With thousands of animals at risk in New Orleans, trying to save as many as possible was an endless labor of love.

Pieces of metal, wood and glass, from houses that once lined Banks Street danced in the wind blowing over the muddy roads of New Orleans. Unfamiliar noises would become commonplace after just a few hours of navigating through the desolate streets. As I kneeled down to leave food and water for surviving animals in the area, I heard a screeching, piercing noise through the uninhabited commotion. Was it the cry of a cat? There was just no way to tell amidst all of the other eerie sounds, so I scanned the area, hoping to uncover the source of the noise.

After not seeing anything, I completed my food and water drop and began to walk away—until I heard the noise once again. This time, it was a bit louder. I paused, turned back and scanned the area for a second time.

At the base of a dark alley, two tiny celadon eyes suddenly lit up in the darkness. Among piles of trash and debris, there stood a scrawny black cat. Banks, as I would later call him, was just the first of several animals I helped rescue in the aftermath of Hurricane Katrina, the flood of New Orleans and Hurricane Rita.

Each day in New Orleans presented unique challenges. Mine began at 5:30 a.m., when I met with the other search and rescue volunteers for our daily assignments. Every morning, we received the addresses of approximately 200 residences where animals had been left behind by their owners. Yet as diligent as we were in our efforts to visit as many as possible, we could never get to them all. Breaking into a property and searching through all of the rubble for animals was an arduous undertaking. Moving quickly through our assignments was further complicated when we spotted an animal while en route to a specific address. We constantly faced the moral dilemma of whether to spend time attempting a rescue or to continue on to the next address on our list.

Darkness signaled the conclusion of search and rescue efforts each day, but it was not the end of the day for me. I just couldn't stop. I couldn't sleep knowing that there was work to be done. My home base, the shelter at the Lamar- Dixon Exposition Center in Gonzales, La., was operational and housing hundreds of rescued animals. One more animal to walk, one more animal to pet, one more animal to play with, one more animal to give a toy or a treat, one more animal to clean up after… It was an endless labor of love, and when I finally dragged myself to my van to go to sleep, it was only because I didn't want to risk burning out either physically or mentally.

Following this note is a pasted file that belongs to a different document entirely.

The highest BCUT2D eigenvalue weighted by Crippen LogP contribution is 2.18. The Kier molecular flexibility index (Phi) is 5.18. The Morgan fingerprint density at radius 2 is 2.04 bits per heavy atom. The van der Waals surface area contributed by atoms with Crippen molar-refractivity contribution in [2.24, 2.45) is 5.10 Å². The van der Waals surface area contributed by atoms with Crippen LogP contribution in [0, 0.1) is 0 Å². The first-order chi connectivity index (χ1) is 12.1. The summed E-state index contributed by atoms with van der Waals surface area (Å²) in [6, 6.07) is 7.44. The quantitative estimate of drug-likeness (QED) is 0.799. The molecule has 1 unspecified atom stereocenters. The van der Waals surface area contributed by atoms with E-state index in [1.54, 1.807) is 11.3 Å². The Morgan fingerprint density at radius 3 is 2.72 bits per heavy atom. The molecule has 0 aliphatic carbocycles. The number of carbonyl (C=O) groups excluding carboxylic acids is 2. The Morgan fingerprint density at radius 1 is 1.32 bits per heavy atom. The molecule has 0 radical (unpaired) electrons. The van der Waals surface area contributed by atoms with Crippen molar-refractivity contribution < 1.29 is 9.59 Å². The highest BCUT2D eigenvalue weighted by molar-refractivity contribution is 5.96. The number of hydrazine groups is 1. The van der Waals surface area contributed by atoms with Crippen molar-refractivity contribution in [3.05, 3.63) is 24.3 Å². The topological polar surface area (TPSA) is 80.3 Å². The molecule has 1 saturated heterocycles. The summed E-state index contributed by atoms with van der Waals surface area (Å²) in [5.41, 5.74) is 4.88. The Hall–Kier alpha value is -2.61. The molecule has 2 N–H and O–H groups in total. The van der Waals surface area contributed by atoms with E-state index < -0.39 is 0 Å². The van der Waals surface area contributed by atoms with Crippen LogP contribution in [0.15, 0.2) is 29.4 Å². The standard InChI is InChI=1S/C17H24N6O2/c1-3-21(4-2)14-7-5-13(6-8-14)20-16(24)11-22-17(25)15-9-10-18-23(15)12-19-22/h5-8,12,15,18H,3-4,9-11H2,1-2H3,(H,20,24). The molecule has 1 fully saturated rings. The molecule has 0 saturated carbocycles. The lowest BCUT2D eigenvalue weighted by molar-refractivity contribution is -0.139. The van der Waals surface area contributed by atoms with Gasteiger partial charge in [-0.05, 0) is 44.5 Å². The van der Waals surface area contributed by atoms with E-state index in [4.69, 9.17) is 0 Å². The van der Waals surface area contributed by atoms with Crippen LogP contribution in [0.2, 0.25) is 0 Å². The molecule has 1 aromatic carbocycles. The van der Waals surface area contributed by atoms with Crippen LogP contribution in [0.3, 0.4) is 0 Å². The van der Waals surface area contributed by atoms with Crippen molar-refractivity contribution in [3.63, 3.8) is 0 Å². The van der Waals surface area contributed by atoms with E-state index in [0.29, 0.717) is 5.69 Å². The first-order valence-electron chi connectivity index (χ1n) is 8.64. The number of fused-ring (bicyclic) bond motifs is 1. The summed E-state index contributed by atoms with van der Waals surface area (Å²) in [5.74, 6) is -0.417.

There were many highs and lows during the time I spent in New Orleans, but the one thing that will stick with me forever is the loving and grateful eyes of the animals we saved. Thankfully, I will be able to see a pair of them every day for years to come because I took Banks home with me. He will always serve as a reminder that we really did make a difference. —by Tracy Silverman

"We went along looking for dogs, listening for barking.
If there were dogs in the house, we'd break down the doors."

—Julia White

With funding from the Animal Welfare Institute, Julia White (following in the footsteps of her father, Ben) participated in the first round of animal rescue efforts after Hurricane Katrina. In late September, just as many volunteers were getting ready to go home, AWI's Tracy Silverman and Jen Rinick arrived to provide additional support. Jen spent an entire month administering food drops and using box traps to round up animals who had become skittish and afraid of people. "It was a lot of work, but it was gratifying work," she said. "People just didn't realize how many animals were still out there." Jen saw dogs with their teeth completely worn down from gnawing to free themselves from the homes in which they were left, a Doberman who had clung to life for weeks only to be left out with the trash to die (see caption above), and even an Australian monitor lizard who had survived in a flooded home. We donated much needed box traps, catchpoles and gloves to Louisiana and Mississippi rescue groups. Currently, the Society for Animal Protective Legislation is pressing Congress for legislation to address the needs of animals during and following disasters.